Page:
Ovulation pain is usually a pain on one side of the abdomen around the time when a woman ovulates. Ovulation is a phase of the menstrual cycle that involves the release of an ovum (egg) from one of the ovaries. This process usually occurs once every month till menopause, except for episodes of breastfeeding and pregnancy.
Nowadays, ovulation pain is really common, so for some women, it may be a shock to hear that this pain is actually not normal. We agree that many women feel ovulation and it is no big deal – but acute, stabbing, debilitating and severe pain is not normal at all. Painful ovulation is a red flag that you probably have some underlying health problems that need to be addressed.
Ovulation Pain Symptoms
The symptoms of ovulation pain may include:
- Mild pain in the lower abdomen (inside the hip bone);
- The pain usually occurs about 2 weeks before the menstrual cycle is in arrears;
- The pain is typically felt on the left or right side (depending on which ovary is releasing an ovum);
- The pain can switch from side to side, or remain just on one side;
- The sensation of pain varies among women – for instance, it can feel like twinges, cramps, sharp pains or uncomfortable pressure.
- The pain duration typically ranges anywhere from minutes to two days.
Causes of Ovulation Pain That Should Not Be Ignored
In most cases, this pain is not dangerous. But, severe and persistent ovulation pain, as well as other pains in the lower abdomen, may be symptomatic of different medical conditions, such as:
- Ovarian Cyst
Ovulation pain is usually a sign of cysts on the ovaries. During the ovulation time, these cysts can form, or burst. Women who have polycystic ovarian syndrome (PCOS) usually experience ovulation pain as a result of multiple ovarian cysts. These cystic ovaries are appearing due to hormonal imbalance, often associated with insulin resistance. It would be highly beneficial if you eliminate grains and sugar (that can cause inflammation in the body).
It is an inflammatory disorder that affects the fallopian tubes and ovaries. This condition can cause discomfort during the ovulatory time. Some other symptoms include migraines, dizziness, pain during intercourse, constipation, headaches and more.
It is an inflammation of the appendix, which is a tube-shaped sac in the lower end of the large intestine. Appendicitis is a condition that can many times be confused with painful ovulation. You need to seek medical help if you feel pain on the right side of your stomach and you are having vomiting and nausea.
A woman may have bacteria into the pelvic cavity that can cause a great inflammation and infection, causing this kind of pain. These bacteria can be introduced through surgery, catheters, or childbirth.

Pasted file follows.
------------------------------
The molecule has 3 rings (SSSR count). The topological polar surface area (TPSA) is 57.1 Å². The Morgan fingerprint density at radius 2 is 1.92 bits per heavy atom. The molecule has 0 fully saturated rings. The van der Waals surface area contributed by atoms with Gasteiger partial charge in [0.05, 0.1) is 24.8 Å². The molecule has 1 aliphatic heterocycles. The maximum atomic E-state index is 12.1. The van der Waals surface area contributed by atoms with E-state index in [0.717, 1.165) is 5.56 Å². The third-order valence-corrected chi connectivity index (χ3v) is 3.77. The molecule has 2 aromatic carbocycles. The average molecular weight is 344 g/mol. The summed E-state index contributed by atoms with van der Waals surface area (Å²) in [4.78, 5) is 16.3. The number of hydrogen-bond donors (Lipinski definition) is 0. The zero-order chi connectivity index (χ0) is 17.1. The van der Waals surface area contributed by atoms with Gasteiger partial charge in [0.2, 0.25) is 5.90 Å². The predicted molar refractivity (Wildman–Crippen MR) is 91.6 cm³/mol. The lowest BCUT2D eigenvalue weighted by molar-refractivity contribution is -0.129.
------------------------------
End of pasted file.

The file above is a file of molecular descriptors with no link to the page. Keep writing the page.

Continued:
- Ectopic pregnancy
Ectopic pregnancy is a pregnancy which progresses outside of the womb, typically in one of the fallopian tube. In general, symptoms can include abdominal pain, vaginal bleeding, and cramping. In case you have these symptoms, you need to seek medical help immediately.
- Sexually transmitted infections (STI’s)
Another reason for painful ovulation is STI’s. For example, chlamydia – can cause scarring, inflammation in the tubes and pelvic disease. It can also block the fallopian tubes with pus ( a condition known as hydrosalpinx), and cause inflammation and pain.
- Other gastrointestinal issues
Painful ovulation can be symptomatic of various gastrointestinal problems, such as inflammatory bowel disease, gastroenteritis, and perforated ulcer.
How to Prevent Ovulation Pain?
You should consult with your GP to make sure that your ovulation pain is not caused by any medical issue. If you have a normal ovulation pain the following suggestions can help you reduce the pain:
- Relax – if you pain is really bothersome; you should rest in bed whenever you could.
- Warm tea – it can help you reduce the pain and calm your abdomen.
- Heat packs – you can use hot water bottle by placing it in the lower abdomen area; the warmth will help reduce the pain;
- OTC – over-the-counter medicine can help you get rid of the pain; however, Your Health Tubers suggest to avoid OTC and try some of the other suggestions first, so if they are not helpful, then you can take a pain-killing medication.
- Hormonal contraceptive pills – these pills can prevent painful ovulation because they stop this process. You need to talk about this option with your GP.
When to Visit Your Doctor
You need to visit your doctor if you experience painful ovulation that lasts more than 3 days, or if you have symptoms as:
- Vaginal discharge or heavy bleeding
- Severe nausea or vomiting
- Painful urination
- Abdominal swelling
- Redness and inflammation of the skin on the pelvis or abdomen
Chances of getting pregnant are high if a couple has sexual intercourse in the time before, during and after the ovulation. There are women who rely on ovulation pain in order to aid them to plan a pregnancy. But, it’s not wise to rely on ovulation pain if you’re trying to escape pregnancy. You should always use some other methods of birth control.
About 1 in 5 women has ovulation pain that could last from 15 minutes to 48 hours. This kind of pain is generally harmless, but could sometimes indicate different medical conditions. If you have a normal ovulation pain a warm cup of tea or hot compresses can help you reduce the pain. Visit your GP if your experience painful ovulation more than 3 days or is linked to other uncommon menstrual symptoms, as vaginal discharge or heavy bleeding.